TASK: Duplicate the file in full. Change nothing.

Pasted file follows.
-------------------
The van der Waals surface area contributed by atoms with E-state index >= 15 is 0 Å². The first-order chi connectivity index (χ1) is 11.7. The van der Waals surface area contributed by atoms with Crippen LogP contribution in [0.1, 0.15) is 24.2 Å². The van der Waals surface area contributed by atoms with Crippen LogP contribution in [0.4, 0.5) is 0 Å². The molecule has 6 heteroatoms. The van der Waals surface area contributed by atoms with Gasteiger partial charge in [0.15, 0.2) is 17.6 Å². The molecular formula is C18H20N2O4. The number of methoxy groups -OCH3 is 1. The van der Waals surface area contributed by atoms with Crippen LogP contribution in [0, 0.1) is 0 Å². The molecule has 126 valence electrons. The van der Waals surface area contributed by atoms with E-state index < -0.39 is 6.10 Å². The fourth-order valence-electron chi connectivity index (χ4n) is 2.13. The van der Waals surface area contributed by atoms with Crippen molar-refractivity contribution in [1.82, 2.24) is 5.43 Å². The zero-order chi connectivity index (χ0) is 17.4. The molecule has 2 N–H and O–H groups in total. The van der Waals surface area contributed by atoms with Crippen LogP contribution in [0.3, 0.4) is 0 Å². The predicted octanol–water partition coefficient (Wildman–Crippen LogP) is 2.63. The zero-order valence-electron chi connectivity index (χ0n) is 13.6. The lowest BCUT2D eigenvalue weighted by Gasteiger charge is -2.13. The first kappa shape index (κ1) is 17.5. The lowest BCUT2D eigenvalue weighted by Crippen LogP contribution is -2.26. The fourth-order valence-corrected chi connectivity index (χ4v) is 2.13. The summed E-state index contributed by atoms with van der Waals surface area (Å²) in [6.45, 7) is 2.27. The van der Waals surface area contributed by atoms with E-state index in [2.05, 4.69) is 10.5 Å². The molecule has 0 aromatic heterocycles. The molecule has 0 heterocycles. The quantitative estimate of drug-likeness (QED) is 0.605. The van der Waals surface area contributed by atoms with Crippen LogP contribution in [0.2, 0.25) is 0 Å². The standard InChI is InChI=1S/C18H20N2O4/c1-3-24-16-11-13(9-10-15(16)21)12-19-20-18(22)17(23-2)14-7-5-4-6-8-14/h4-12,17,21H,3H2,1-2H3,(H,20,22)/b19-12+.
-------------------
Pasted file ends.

The van der Waals surface area contributed by atoms with E-state index >= 15 is 0 Å². The first-order chi connectivity index (χ1) is 11.7. The van der Waals surface area contributed by atoms with Crippen LogP contribution in [0.1, 0.15) is 24.2 Å². The van der Waals surface area contributed by atoms with Crippen LogP contribution in [0.4, 0.5) is 0 Å². The molecule has 6 heteroatoms. The van der Waals surface area contributed by atoms with Gasteiger partial charge in [0.15, 0.2) is 17.6 Å². The molecular formula is C18H20N2O4. The number of methoxy groups -OCH3 is 1. The van der Waals surface area contributed by atoms with Crippen LogP contribution in [0, 0.1) is 0 Å². The molecule has 126 valence electrons. The van der Waals surface area contributed by atoms with E-state index < -0.39 is 6.10 Å². The fourth-order valence-electron chi connectivity index (χ4n) is 2.13. The van der Waals surface area contributed by atoms with Crippen molar-refractivity contribution in [1.82, 2.24) is 5.43 Å². The zero-order chi connectivity index (χ0) is 17.4. The molecule has 2 N–H and O–H groups in total. The van der Waals surface area contributed by atoms with Crippen LogP contribution in [0.3, 0.4) is 0 Å². The predicted octanol–water partition coefficient (Wildman–Crippen LogP) is 2.63. The zero-order valence-electron chi connectivity index (χ0n) is 13.6. The lowest BCUT2D eigenvalue weighted by Gasteiger charge is -2.13. The first kappa shape index (κ1) is 17.5. The lowest BCUT2D eigenvalue weighted by Crippen LogP contribution is -2.26. The fourth-order valence-corrected chi connectivity index (χ4v) is 2.13. The summed E-state index contributed by atoms with van der Waals surface area (Å²) in [6.45, 7) is 2.27. The van der Waals surface area contributed by atoms with E-state index in [2.05, 4.69) is 10.5 Å². The molecule has 0 aromatic heterocycles. The molecule has 0 heterocycles. The quantitative estimate of drug-likeness (QED) is 0.605. The van der Waals surface area contributed by atoms with Crippen LogP contribution in [0.2, 0.25) is 0 Å². The standard InChI is InChI=1S/C18H20N2O4/c1-3-24-16-11-13(9-10-15(16)21)12-19-20-18(22)17(23-2)14-7-5-4-6-8-14/h4-12,17,21H,3H2,1-2H3,(H,20,22)/b19-12+.